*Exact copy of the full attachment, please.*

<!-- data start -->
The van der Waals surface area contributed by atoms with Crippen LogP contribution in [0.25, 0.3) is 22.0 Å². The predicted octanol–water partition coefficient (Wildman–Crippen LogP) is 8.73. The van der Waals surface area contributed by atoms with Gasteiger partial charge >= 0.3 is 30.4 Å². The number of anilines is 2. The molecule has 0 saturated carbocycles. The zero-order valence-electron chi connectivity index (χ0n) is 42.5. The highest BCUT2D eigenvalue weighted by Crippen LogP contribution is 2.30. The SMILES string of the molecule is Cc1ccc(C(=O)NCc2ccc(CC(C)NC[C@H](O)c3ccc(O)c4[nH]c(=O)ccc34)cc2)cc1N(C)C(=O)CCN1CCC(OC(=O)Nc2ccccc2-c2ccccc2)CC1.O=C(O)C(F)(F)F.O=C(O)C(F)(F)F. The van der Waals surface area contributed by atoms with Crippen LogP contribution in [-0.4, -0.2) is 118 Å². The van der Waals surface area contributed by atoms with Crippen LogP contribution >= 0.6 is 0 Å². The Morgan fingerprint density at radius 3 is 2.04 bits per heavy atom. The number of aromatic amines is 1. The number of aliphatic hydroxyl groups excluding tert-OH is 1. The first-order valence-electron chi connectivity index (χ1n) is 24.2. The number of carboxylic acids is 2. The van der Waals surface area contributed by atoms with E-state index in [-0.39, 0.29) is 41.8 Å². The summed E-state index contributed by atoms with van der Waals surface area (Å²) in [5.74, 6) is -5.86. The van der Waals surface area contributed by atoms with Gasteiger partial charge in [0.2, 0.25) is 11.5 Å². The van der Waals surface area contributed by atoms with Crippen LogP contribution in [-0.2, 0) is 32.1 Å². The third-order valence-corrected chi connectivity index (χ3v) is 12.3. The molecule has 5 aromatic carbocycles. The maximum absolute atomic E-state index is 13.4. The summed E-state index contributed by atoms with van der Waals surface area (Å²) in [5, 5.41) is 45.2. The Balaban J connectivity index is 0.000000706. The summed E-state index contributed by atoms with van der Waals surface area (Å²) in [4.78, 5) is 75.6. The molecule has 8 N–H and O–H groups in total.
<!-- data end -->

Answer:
The van der Waals surface area contributed by atoms with Crippen LogP contribution in [0.25, 0.3) is 22.0 Å². The predicted octanol–water partition coefficient (Wildman–Crippen LogP) is 8.73. The van der Waals surface area contributed by atoms with Gasteiger partial charge >= 0.3 is 30.4 Å². The number of anilines is 2. The molecule has 0 saturated carbocycles. The zero-order valence-electron chi connectivity index (χ0n) is 42.5. The highest BCUT2D eigenvalue weighted by Crippen LogP contribution is 2.30. The SMILES string of the molecule is Cc1ccc(C(=O)NCc2ccc(CC(C)NC[C@H](O)c3ccc(O)c4[nH]c(=O)ccc34)cc2)cc1N(C)C(=O)CCN1CCC(OC(=O)Nc2ccccc2-c2ccccc2)CC1.O=C(O)C(F)(F)F.O=C(O)C(F)(F)F. The van der Waals surface area contributed by atoms with Crippen LogP contribution in [-0.4, -0.2) is 118 Å². The van der Waals surface area contributed by atoms with Crippen LogP contribution >= 0.6 is 0 Å². The Morgan fingerprint density at radius 3 is 2.04 bits per heavy atom. The number of aromatic amines is 1. The number of aliphatic hydroxyl groups excluding tert-OH is 1. The first-order valence-electron chi connectivity index (χ1n) is 24.2. The number of carboxylic acids is 2. The van der Waals surface area contributed by atoms with E-state index in [-0.39, 0.29) is 41.8 Å². The summed E-state index contributed by atoms with van der Waals surface area (Å²) in [5.74, 6) is -5.86. The van der Waals surface area contributed by atoms with Gasteiger partial charge in [0.2, 0.25) is 11.5 Å². The van der Waals surface area contributed by atoms with Crippen LogP contribution in [-0.2, 0) is 32.1 Å². The third-order valence-corrected chi connectivity index (χ3v) is 12.3. The molecule has 5 aromatic carbocycles. The maximum absolute atomic E-state index is 13.4. The summed E-state index contributed by atoms with van der Waals surface area (Å²) in [5, 5.41) is 45.2. The Balaban J connectivity index is 0.000000706. The summed E-state index contributed by atoms with van der Waals surface area (Å²) in [4.78, 5) is 75.6. The molecule has 8 N–H and O–H groups in total.